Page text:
• Post category:Movies
  • Post last modified:July 26, 2018

Dogtooth: The Ultimate Brainwash


dogtoothIn January 2011, Greek Prime Minister George Papandreou announced to his cabinet that Dogtooth had just been nominated for a Best Foreign Language Film Oscar, going on to say that this should concern the whole country and the people. The Prime Minister’s pride in Yorgos Lanthimos’s achievement was obvious. Greece had not had that many Oscar candidates before. In the past few decades, Costa Gavras and Theo Angelopoulos did earn international accolade (the latter was admired in particular by Martin Scorsese), but the time was ripe for a younger generation.

We are introduced to a family somewhere in Greece. Dad (Christos Stergioglou) owns a factory and their home is a large compound surrounded by a high fence. He and his wife (Michelle Valley) has three children, two daughters (Aggeliki Papoulia, Mary Tsoni) and a son (Hristos Passalis) who are all in their late teens. As we soon realize, the fence is there for a reason. The parents have not allowed the kids to see any other people and raised them according to a set of values and principles that are unique to the family. For instance, the children have been taught that the word “sea” means a chair and that the airplanes that pass over their heads are small toys that could fall into their garden. Much of the kids’ spare time is spent inventing new games.

Sometimes, dad brings one of his factory’s female guards home and pays her to have sex with his son; obviously, this is considered normal. Late at night, when the children sleep, the parents engage in odd sexual games. The boys and the girl are told that they can leave their home once they lose a dogtooth‚Ķ

Absurdist theater vignettes
On the international release of this film, the director was compared to Michael Haneke, which is expected. In at least two of the Austrian filmmaker’s movies, Funny Games (1997) and The Piano Teacher (2001), his camera has quietly and coolly observed abnormal and very off-putting behavior in social situations that may seem ordinary to the casual observer. In Lanthimos’s film there’s a well-to-do family whose very foundation is completely rotten, even though its youngest members don’t understand it. Some critics, especially in the U.S., came to think of this as an attack on homeschooling. Parents are usually the ones who know what’s best for their children, but who is there to protect them if the parents are in fact doing everything they can, perhaps due to a mental illness, to destroy their kids’ lives?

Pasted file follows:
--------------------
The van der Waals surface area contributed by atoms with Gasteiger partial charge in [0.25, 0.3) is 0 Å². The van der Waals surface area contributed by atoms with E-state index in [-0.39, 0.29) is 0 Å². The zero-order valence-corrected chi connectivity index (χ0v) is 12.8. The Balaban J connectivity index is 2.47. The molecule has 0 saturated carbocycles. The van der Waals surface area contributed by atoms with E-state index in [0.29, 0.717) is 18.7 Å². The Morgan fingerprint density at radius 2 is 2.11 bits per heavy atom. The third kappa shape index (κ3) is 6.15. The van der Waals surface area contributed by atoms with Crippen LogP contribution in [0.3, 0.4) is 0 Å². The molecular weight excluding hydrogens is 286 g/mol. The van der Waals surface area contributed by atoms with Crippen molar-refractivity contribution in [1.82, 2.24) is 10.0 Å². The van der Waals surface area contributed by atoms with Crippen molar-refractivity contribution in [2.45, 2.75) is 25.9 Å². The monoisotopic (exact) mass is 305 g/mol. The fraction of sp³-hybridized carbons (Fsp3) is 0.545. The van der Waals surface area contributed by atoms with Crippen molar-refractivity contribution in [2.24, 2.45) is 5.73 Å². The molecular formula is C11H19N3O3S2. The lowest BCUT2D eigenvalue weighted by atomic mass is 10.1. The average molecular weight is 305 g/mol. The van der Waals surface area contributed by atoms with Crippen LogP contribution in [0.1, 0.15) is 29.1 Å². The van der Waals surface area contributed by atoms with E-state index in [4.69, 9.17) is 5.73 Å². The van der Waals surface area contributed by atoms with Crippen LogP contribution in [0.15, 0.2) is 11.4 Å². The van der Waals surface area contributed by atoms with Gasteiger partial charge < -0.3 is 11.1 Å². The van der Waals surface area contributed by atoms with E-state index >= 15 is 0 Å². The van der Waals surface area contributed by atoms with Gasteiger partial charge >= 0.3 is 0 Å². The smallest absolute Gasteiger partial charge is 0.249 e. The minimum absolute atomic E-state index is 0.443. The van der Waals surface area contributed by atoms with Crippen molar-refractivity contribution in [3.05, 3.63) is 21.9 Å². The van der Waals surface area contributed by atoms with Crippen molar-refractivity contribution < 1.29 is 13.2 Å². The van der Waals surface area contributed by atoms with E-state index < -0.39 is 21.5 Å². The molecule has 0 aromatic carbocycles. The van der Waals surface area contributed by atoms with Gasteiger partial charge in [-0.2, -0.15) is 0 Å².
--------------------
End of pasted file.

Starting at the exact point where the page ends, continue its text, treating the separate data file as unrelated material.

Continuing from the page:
The sick behavior of everyone involved here is captured by a camera that rarely moves, which is ironic for a filmmaker who used to make commercials; the result is an often fascinating series of absurdist theater vignettes, some of it quite frank as far as the sex goes. They make us understand just how crazy the parents are, but we also begin to feel a little bit for the children (in spite of the cold attitude) and the older daughter’s burgeoning revolt that eventually leads to a devastating final scene.

Dogtooth isn’t perfect. I kept wondering why the revolt had not come sooner in the children’s lives. After all, they look like they’re 18-20 years old; they should have begun to question this existence at the age of, say, 13. That might actually have made for an even more powerful film.

Dogtooth 2009-Greece. 97 min. Color. Produced by Yorgos Tsourgiannis. Directed by Yorgos Lanthimos. Screenplay: Yorgos Lanthimos, Efthymis Filippou. Cast: Christos Stergioglou (Father), Michelle Valley (Mother), Aggeliki Papoulia (Older Daughter), Mary Tsoni (Younger Daughter), Hristos Passalis (Son), Anna Kalaitzidou.

Trivia: Original title: Kynodontas.

Last word: “I thought that it was not necessary, that it would make a completely different film if we knew [the parents’] reasons. Then it would be a film that was a lot about that, and less about the results the situation has on the children, on their minds and their bodies. What I was more interested in was exactly that: how much you can influence a person‚Äôs mind, how much you can direct a person when you can control him from a very young age. You can literally change the perspective he has about the world. It‚Äôs very scary and huge, if you think about that. So I was interested in that, and not about why they did it.” (Lanthimos, A.V. Club)

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